There is great power in our American texts, and even more intensity to be found in context. In his latest, The American Bible, Stephen Prothero of Boston University brings together a wealth of great American narratives, from “The Star Spangled Banner,” to The Autobiography of Malcolm X.
But this unique collection does more, allowing great minds from Christopher Hitchens to Howard Zinn to comment on these “scriptures” as living works, lending a diverse and uniquely modern perspective to those passages we know so well.
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Why do words matter?
This is an old debate: what drives world history? Some say economic factors or climate or, as Gov. Romney has been contending recently, culture. I say that ideas drive history, too, and they do so through words and sentences and speeches and books. Try imagining the civil rights movement without the words of the Rev. Martin Luther King Jr. It’s hard to do.
In an age that is more politically divided than ever, why was this a good time to revisit the great texts of America’s rich history?
Because the great thinkers in U.S. history don’t just offer us great arguments about the meanings and ends of America. They also show us how to argue. As I was researching The American Bible I was heartened to see a great tradition of conciliation that puts the interests of the nation above the interests of party or region or self.
There is George Washington warning us in his farewell address against the “mischiefs” of political parties. There is Lincoln urging us to be friends rather than enemies in his first inaugural address, and President Kennedy in his inaugural address reminding us that “civility is not a sign of weakness.” Now more than ever, we need these voices.
How did the title lend itself to the book’s content and themes?
I was initially thinking of this as “The American Talmud,” because I initially envisioned it being published like that Jewish scripture, with a core text in the middle of the page and commentaries ringed around it. But I thought that would be too obscure to many American readers. The point of the title is to underscore the fact that we have a de facto canon of American public life—texts we quote for authority in political debates much like Christians or Jews quote from their Bibles in disputes over ritual or theology.
What elevates a historical text to the level of American “scripture?”
I looked for two things. First, the text needed to have an “afterlife.” In other words, it needed to generate commentary and controversy. Second, that controversy needed to be about America—about what we value, and who is, or is not, a “real” American.
Why was it important to introduce commentary on these vital texts from other historical voices?
I have taught the topic of martyrdom for many years, and one thing I have learned in the process is that martyrs are not made by their own actions, or even by the circumstances in which they die. They are made instead by their followers, who transform them into larger-than-life characters after they have passed away.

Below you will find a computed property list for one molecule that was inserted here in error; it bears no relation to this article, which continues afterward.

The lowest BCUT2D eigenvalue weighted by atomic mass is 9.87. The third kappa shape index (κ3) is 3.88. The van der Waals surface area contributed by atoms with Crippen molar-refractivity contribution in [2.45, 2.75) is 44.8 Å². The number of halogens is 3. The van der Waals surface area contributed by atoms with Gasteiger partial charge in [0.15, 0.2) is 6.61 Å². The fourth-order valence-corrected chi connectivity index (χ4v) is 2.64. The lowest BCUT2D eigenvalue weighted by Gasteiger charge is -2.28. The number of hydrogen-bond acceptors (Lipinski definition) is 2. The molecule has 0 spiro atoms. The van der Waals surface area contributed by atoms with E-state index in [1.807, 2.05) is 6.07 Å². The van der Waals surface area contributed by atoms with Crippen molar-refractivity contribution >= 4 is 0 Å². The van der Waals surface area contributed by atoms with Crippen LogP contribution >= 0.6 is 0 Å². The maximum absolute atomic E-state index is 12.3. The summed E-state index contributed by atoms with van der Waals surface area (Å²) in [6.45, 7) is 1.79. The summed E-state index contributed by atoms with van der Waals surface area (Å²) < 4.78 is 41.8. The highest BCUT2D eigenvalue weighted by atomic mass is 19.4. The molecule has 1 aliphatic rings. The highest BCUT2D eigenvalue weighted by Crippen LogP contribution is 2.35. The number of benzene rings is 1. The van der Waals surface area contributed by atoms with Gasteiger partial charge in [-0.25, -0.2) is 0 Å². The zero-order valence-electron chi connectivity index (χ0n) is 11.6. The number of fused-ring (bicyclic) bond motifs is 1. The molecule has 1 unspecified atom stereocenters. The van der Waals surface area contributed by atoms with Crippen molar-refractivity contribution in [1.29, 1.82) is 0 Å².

The same goes for the texts in The American Bible. Lincoln may have delivered the Gettysburg Address, but “we the people” turned it into American scripture, by commenting on it and applying it throughout our subsequent history to the major questions of our time. So this book actually gives over more space to commentaries than to the core texts themselves. These commentaries constitute, in my view, a living history of the nation—a record in words of how we have seen ourselves and our country.
What do you see as the common misconceptions among Americans about the kinds of dialogue examined in The American Bible?
One misconception I tackle in the book is the view that our national unity is founded on some “American idea” or “common creed.” This has never been the case. We have argued from the beginning about core ideas such as liberty and equality, never agreeing which was pre-eminent or even what these ideas mean.
But that doesn’t mean we are hopelessly divided. In fact, I contend in The American Bible that arguing about these ideas is what brings us together. It is, I say, “the rite of our republic.” So we don’t need to worry about the fact that we argue. We just have to do a better job of it. Why model our political debates after Rush Limbaugh or Harry Reid when Lincoln and Douglas are around?
One might not naturally put Mark Twain up against Malcolm X. How did you go about choosing, organizing and classifying the texts in The American Bible?
The choosing was hard. I spent nearly as much time figuring out the table of contents as I did writing the book itself! And in making my cuts I tried to adhere to the two criteria I mentioned above, looking for texts that generated consistent controversy over time about the meanings and ends of America.
As I did this work, my longstanding conviction that race lies at the center of the American story was reconfirmed. In this respect, Twain and Malcolm X are closer than you might imagine. Both Huckleberry Finn and The Autobiography of Malcolm X are about our “original sin” of slavery and our ongoing efforts to expiate that sin.
You state clearly, “The first objective of The American Bible is to commend to readers a better way.” How would you hope that this book helps to accomplish that goal?
The “better way” is toward a national dialogue that is both civil and informed. Unfortunately, in recent years our politics has disintegrated into petty partisanship. And there have been moments in the past where things were just as bad or worse, the election of 1800, for one example.
But Americans have consistently opted for politicians and thinkers who have valued national interests over political calculations, and I’m hoping this book will remind us of that.